Health Care System Needs To Be Torn Down And Rebuilt

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Editor:

This is a reply to Terry L. Putnam from an “incompetent.” My wife and I are healthy people who are being held hostage by insurance companies. To establish insurance after retirement, I went to AARP and my wife stayed with the coverage offered by her employer. Premiums continue to go up in multiples (not percentages). We are now paying 21 percent of our gross annual income to insurance premiums. My insurance has quit paying anything to the doctor or lab work until my deductible is paid. These blood tests are only needed every six months. This deductible is so high that I will not have it paid during the remainder of the calendar year at which time we start over with a new deductible.

When my wife’s premium tripled, she went looking for a new carrier.

Because of her bout with cancer 10 years ago, they all denied coverage.

She has been cancer free for that period and has regular screening to be sure. This screening is preventive care and costs insurance much less than waiting for symptoms to develop. We are both out of the parameters for BMI, an unattainable arbitrary number established by the insurance companies to get higher premiums from people that are not skinny. We both have slightly higher blood pressure compared to standards recently reduced by the pharmaceutical companies to sell more pills.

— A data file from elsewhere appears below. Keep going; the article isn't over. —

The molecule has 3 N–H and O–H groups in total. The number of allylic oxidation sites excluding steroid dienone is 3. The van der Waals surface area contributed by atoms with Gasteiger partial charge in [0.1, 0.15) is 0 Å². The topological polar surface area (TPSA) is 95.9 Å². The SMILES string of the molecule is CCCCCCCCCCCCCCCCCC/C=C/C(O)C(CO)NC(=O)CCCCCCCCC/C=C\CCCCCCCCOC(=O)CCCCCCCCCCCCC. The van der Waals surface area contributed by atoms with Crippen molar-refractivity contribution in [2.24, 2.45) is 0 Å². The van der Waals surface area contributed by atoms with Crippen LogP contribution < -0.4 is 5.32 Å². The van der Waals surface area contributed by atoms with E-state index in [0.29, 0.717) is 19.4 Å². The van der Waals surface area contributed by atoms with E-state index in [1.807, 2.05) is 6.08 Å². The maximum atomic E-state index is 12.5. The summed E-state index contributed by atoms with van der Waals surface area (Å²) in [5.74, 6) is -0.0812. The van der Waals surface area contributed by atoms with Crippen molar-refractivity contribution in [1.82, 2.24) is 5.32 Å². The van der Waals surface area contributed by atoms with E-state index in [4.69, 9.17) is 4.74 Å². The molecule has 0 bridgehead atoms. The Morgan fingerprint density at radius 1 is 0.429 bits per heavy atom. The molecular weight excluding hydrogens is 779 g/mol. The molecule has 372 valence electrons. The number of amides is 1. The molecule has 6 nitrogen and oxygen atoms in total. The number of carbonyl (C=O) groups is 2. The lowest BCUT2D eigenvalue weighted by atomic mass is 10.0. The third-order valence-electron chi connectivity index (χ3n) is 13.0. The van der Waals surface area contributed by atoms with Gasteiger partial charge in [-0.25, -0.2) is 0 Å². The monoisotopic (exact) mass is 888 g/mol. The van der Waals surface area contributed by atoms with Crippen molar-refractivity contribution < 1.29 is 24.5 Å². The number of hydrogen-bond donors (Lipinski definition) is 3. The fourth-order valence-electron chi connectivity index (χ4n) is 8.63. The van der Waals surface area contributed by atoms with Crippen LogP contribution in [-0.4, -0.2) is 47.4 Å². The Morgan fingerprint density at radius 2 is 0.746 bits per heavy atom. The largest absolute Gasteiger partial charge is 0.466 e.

It seems that we are being kept financially strapped by insurance (without benefit) rather than having more money to afford a more healthy lifestyle. For those who have to choose between insurance and food, they will probably opt for county coverage and food.

The cost of medical insurance for the uninsured is another expense I can’t afford, but am forced to pay because I am stupid enough to own a home.

Costs for service are another part of the insanity. Before my insurance coverage started, I had a minor accident requiring five stitches in my hand. The bill for that simple emergency room visit was just under $1,800.

Part of the bill included an injection administered by the nurse, the shot was $158 and the 30 seconds to inject it was $160. If I had coverage at the time, the insurance company would have paid less automatically which sounds like a kick back to me.

Now can you honestly say this health care system doesn’t need to be torn down and completely rebuilt?

Chuck Burns

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